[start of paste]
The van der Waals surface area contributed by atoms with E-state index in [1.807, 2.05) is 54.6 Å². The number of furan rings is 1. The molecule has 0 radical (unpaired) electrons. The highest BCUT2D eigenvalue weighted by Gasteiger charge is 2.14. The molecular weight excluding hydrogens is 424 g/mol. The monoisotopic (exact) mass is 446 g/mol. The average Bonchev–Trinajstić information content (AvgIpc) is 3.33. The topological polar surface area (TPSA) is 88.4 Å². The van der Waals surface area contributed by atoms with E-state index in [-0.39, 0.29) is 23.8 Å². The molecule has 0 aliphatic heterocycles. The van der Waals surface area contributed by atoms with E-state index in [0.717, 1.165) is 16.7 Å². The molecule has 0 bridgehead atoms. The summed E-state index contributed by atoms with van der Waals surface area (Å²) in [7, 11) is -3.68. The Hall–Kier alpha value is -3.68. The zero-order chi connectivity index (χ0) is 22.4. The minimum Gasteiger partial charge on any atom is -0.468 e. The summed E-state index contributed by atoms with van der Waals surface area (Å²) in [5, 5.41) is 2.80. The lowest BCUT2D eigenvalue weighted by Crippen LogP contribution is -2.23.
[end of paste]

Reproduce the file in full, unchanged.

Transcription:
The van der Waals surface area contributed by atoms with E-state index in [1.807, 2.05) is 54.6 Å². The number of furan rings is 1. The molecule has 0 radical (unpaired) electrons. The highest BCUT2D eigenvalue weighted by Gasteiger charge is 2.14. The molecular weight excluding hydrogens is 424 g/mol. The monoisotopic (exact) mass is 446 g/mol. The average Bonchev–Trinajstić information content (AvgIpc) is 3.33. The topological polar surface area (TPSA) is 88.4 Å². The van der Waals surface area contributed by atoms with E-state index in [-0.39, 0.29) is 23.8 Å². The molecule has 0 aliphatic heterocycles. The van der Waals surface area contributed by atoms with E-state index in [0.717, 1.165) is 16.7 Å². The molecule has 0 bridgehead atoms. The summed E-state index contributed by atoms with van der Waals surface area (Å²) in [7, 11) is -3.68. The Hall–Kier alpha value is -3.68. The zero-order chi connectivity index (χ0) is 22.4. The minimum Gasteiger partial charge on any atom is -0.468 e. The summed E-state index contributed by atoms with van der Waals surface area (Å²) in [5, 5.41) is 2.80. The lowest BCUT2D eigenvalue weighted by Crippen LogP contribution is -2.23.